November 26, 2014     Philippines
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August 9, 2013
Problems and solutions

By BENJIE OLIVEROS
Analysis

The seemingly bold solutions that the national government has been implementing to solve the traffic problem have not only failed, it even gave rise to more, bigger problems. On the surface, it seems as an effective solution: reduce the number of vehicles using the streets through an enhanced number coding scheme and limit the number of buses plying Edsa, and Metro Manila streets.

The enhanced number coding scheme has not yet been implemented because of the uproar it caused among the middle class, who normally own just one car. However, the ban on provincial buses plying Metro Manila streets has just been implemented. The result: a traffic jam of commuters scrambling for public utility vehicles that would take them from the provincial bus terminal to their places of work or school. Metro Manila Development Authority Chair Francis Tolentino was seen on television asking the public to be patient and promising that things would get better in the coming days and weeks as solutions are gradually being implemented.

The opinion article “The insanity of government’s traffic and transportation strategies” written by Benjamin de la Pena and published by Interaksyon hit the nail on the head. “Instead of focusing on the needs of 80-percent of the population – the 80-percent who already suffer rickety buses and jeepneys, dangerous PUV drivers, not to mention the missing sidewalks and misplaced bus and LRT/MRT stations designed to benefit the mall owners rather than the commuters; the 80-percent who must now pay more in fares and spend more time on traveling – they focus on clearing roads for private cars.”

The government is not addressing the needs of the overwhelming majority. This is why the ban on buses was implemented first even before the enhanced number coding scheme. However, even if the government implements the enhanced number coding scheme, still, the problem would not be solved but rather, would get worse. Those who have only one car would add to the mass of commuters competing, nay fighting, for the limited public transport available.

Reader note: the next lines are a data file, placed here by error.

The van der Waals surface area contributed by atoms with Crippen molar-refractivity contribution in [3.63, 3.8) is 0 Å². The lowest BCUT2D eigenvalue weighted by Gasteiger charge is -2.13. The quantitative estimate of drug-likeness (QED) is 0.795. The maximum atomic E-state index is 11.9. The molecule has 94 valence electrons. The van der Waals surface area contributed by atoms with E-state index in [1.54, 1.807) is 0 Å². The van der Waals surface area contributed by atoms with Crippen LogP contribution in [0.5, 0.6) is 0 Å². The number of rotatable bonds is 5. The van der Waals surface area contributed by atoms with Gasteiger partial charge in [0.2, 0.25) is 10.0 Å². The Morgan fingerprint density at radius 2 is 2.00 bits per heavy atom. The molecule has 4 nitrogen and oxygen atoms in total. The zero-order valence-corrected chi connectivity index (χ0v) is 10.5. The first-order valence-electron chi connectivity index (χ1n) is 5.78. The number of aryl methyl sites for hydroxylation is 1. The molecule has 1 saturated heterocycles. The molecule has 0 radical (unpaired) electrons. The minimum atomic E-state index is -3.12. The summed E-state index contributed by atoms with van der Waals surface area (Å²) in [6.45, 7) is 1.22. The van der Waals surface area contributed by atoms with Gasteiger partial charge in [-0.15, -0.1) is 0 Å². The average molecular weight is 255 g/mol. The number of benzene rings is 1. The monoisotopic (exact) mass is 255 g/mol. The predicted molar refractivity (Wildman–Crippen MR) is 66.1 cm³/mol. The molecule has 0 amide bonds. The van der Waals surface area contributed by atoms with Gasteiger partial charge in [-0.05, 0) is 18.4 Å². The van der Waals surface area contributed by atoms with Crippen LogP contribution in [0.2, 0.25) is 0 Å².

The solution is already staring us in the face: invest in an efficient, sufficient public transportation system. But the Aquino government refuses to do it. Why? First, it goes against the Aquino government’s neoliberal agenda. The government has been privatizing essential services, and investing in a public transportation system is out of the question. And in order to entice corporations to invest in public transport, the government must show that it is a viable venture by raising transport fares and guaranteeing their profits, much like what it is intending to do with the MRT/LRT train systems.

Second, the solution is long-term and would not immediately give the impression that the government is doing something about the problem. In other words, it has no immediate, visible political impact.

Third, too much is at stake for the government. It would send a signal to the IMF-WB, the ADB and to foreign investors that the government is deviating from the neoliberal agenda, thereby losing its much sought after foreign investments and sources of loans.

This exemplifies the major considerations of the Aquino government in deciding what to do.

Another example is the case of the pork barrel scam amounting to P10 billion in funds channeled to fake NGOs, which involved five senators and 23 House representatives. One would think that the most obvious solution is to scrap all pork barrel, discretionary and intelligence fund allocations to all government officials, whether from the legislative or the executive, and investigate not only the masterminds behind the fake NGOs – since they only acted as conduits, even if they profited from it – but the implicated lawmakers first and foremost.

What is the solution of the Aquino government? ‘Strictly’ screen and accredit NGOs that are made beneficiaries of pork barrel funds. It would not investigate the lawmakers involved and scrap the pork barrel allocations because it is how politics is being conducted in this country. “I scratch your back, you scratch mine.”

Second, investigating lawmakers and scrapping the pork barrel would not, in its mind, have an immediate, visible political impact. Investigating lawmakers would mean going through long, tedious legal processes, involving the courts or the Ombudsman. If it scrapped the pork barrel, the government would have to find other means to get, nay buy, the support of lawmakers and besides, the executive would likewise be affected because it has its own pork barrel allocation, plus discretionary and intelligence funds.

Third, it would create too many enemies for the Aquino government and the ruling Liberal Party. That is not a ‘wise’ move as the 2016 presidential election is fast approaching.

As for the overwhelming majority of Filipinos? The Aquino government has this to say, “Just be patient. Can’t you see we are doing something about it? In time, the people would eventually feel the benefits of the ‘change’ that the government has been initiating.” In the meantime, the government would rather that the public suffers in silence. (http://bulatlat.com)

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